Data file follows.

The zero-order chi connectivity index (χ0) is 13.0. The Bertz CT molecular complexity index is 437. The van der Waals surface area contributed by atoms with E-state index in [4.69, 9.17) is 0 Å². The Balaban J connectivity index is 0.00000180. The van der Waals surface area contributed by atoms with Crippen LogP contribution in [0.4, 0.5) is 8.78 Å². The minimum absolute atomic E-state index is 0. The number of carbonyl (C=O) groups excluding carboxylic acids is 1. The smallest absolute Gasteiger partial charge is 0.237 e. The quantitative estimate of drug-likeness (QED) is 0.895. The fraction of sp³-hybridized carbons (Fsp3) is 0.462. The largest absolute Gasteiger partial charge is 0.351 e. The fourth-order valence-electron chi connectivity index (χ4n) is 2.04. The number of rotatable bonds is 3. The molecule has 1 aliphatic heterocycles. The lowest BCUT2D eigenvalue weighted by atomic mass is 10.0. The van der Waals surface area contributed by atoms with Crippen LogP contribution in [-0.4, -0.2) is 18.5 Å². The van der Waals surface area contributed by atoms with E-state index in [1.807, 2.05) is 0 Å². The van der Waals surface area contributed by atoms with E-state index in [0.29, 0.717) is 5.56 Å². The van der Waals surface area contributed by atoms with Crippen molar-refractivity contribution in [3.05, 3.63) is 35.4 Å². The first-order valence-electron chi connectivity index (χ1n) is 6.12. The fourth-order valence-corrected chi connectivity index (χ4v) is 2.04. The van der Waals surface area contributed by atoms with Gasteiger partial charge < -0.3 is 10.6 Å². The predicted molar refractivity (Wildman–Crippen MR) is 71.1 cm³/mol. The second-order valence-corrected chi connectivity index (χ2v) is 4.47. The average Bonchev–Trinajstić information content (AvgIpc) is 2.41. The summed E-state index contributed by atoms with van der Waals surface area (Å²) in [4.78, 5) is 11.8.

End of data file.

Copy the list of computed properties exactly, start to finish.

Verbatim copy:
The zero-order chi connectivity index (χ0) is 13.0. The Bertz CT molecular complexity index is 437. The van der Waals surface area contributed by atoms with E-state index in [4.69, 9.17) is 0 Å². The Balaban J connectivity index is 0.00000180. The van der Waals surface area contributed by atoms with Crippen LogP contribution in [0.4, 0.5) is 8.78 Å². The minimum absolute atomic E-state index is 0. The number of carbonyl (C=O) groups excluding carboxylic acids is 1. The smallest absolute Gasteiger partial charge is 0.237 e. The quantitative estimate of drug-likeness (QED) is 0.895. The fraction of sp³-hybridized carbons (Fsp3) is 0.462. The largest absolute Gasteiger partial charge is 0.351 e. The fourth-order valence-electron chi connectivity index (χ4n) is 2.04. The number of rotatable bonds is 3. The molecule has 1 aliphatic heterocycles. The lowest BCUT2D eigenvalue weighted by atomic mass is 10.0. The van der Waals surface area contributed by atoms with Crippen LogP contribution in [-0.4, -0.2) is 18.5 Å². The van der Waals surface area contributed by atoms with E-state index in [1.807, 2.05) is 0 Å². The van der Waals surface area contributed by atoms with E-state index in [0.29, 0.717) is 5.56 Å². The van der Waals surface area contributed by atoms with Crippen molar-refractivity contribution in [3.05, 3.63) is 35.4 Å². The first-order valence-electron chi connectivity index (χ1n) is 6.12. The fourth-order valence-corrected chi connectivity index (χ4v) is 2.04. The van der Waals surface area contributed by atoms with Gasteiger partial charge < -0.3 is 10.6 Å². The predicted molar refractivity (Wildman–Crippen MR) is 71.1 cm³/mol. The second-order valence-corrected chi connectivity index (χ2v) is 4.47. The average Bonchev–Trinajstić information content (AvgIpc) is 2.41. The summed E-state index contributed by atoms with van der Waals surface area (Å²) in [4.78, 5) is 11.8.